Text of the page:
Why do we science?

As a student in the life sciences, I struggle often with determining the point of what I’m doing.  I had to ask my research advisor at least three times what the point of my research project was, and I’m still not totally sure I understand.  I’m often told that “knowledge for the sake of knowledge, discovery for the sake of discovery” should really be the point, but I really have a lot of difficulty getting behind that.  Sure, what I’m doing in the lab is interesting, but will it really help people?  I’m not sure.  Is that a sign I maybe shouldn’t be a scientist?  Potentially.

That’s why it was so encouraging to find this earlier this evening.  Unfortunately, the sound on my computer is on the fritz at the moment, so I haven’t actually been able to watch the video yet.  But even the section that was transcribed was incredibly interesting and insightful, and I can’t wait until it gets fixed so that I can watch it and gain a more in-depth understanding about what Neil deGrasse Tyson is trying to get across.

I find it refreshing to look at my research project in a new way.  I don’t necessarily have to be doing something that directly relates to solving cancer in order to improve the world.  I can see the practical applications to what I’m doing, but only in  a very abstract way.  It’s hard not to compare yourself to your friend working in a cancer lab when you’re counting seeds on a plant.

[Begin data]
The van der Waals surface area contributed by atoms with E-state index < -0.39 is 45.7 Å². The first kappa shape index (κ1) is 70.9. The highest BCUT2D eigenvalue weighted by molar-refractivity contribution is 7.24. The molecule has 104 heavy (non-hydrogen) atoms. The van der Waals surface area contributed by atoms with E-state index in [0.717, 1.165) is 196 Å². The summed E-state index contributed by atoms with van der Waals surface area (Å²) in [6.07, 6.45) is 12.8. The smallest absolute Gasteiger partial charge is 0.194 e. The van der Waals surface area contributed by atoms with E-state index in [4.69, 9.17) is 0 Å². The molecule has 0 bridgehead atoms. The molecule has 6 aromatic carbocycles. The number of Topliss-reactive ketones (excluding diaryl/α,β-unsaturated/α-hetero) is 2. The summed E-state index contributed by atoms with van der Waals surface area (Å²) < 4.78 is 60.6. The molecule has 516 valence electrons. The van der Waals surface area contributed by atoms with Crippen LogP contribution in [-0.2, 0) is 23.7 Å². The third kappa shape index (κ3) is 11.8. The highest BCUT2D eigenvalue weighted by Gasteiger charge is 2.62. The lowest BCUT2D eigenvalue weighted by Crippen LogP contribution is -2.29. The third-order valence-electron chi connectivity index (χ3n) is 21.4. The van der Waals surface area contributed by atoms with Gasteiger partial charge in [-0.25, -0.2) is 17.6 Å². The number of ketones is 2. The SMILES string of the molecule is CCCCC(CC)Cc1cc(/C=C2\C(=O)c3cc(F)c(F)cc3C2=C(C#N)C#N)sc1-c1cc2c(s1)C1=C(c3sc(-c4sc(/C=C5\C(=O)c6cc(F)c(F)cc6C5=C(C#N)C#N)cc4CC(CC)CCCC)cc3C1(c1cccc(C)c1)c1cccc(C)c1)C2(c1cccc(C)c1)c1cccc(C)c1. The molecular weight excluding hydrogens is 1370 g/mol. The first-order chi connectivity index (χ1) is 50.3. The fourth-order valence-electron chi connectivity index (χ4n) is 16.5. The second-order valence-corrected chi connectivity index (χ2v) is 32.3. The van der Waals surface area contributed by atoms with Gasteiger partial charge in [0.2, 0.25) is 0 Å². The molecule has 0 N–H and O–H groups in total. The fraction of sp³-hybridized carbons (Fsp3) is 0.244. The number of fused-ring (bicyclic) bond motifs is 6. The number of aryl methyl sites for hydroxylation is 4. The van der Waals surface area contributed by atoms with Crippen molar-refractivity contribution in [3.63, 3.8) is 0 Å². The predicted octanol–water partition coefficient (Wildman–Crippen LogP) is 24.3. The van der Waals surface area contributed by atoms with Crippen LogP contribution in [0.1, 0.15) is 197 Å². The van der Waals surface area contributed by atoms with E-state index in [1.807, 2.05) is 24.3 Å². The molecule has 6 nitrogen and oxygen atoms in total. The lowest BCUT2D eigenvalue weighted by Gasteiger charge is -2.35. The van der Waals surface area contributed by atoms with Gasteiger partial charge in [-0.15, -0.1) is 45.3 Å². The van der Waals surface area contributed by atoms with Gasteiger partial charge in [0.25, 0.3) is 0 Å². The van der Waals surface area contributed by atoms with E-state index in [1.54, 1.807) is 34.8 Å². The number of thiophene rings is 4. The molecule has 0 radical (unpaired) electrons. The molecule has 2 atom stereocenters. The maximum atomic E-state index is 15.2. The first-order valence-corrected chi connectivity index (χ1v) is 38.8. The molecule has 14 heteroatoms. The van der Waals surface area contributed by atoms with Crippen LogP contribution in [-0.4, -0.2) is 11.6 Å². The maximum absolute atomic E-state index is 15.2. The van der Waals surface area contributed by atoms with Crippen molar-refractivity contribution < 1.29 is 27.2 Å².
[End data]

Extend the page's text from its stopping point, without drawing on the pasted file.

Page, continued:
Science is as science does, and it all helps humanity in some way, even if the final application isn’t there yet.  It’s important to keep that in mind, and help to put everything in perspective.

I’ll be back with more thoughts on the entire video as soon as I can get my sound up and running.

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3 responses to “Why do we science?

  • dannyfritz

    Your question on finding meaning in your research is answered almost directly in this video at around 35 minutes into it. You don’t get to know how your research will be used by engineers and other non-scientists applying science, but great things can come out of it that you never imagined. They just needed that bit of information to spark their idea.

    Neil deGrasse Tyson has a very positive outlook on the public and their acceptance and interest of science. This view is relieving in the trail of all the fundamentalists I have talked to that categorize science as a religion of lies.

    P.S.: “my computer is on the fritz.” Well, get your computer off me and invest in a table.

  • alliegrace

    I’m unsure how you manage to be a student and a built in desk in my room, but congrats on the accomplishment!

  • Analysis: Wordpress Blog Statistics « Danny "TechnoCat" Fritz

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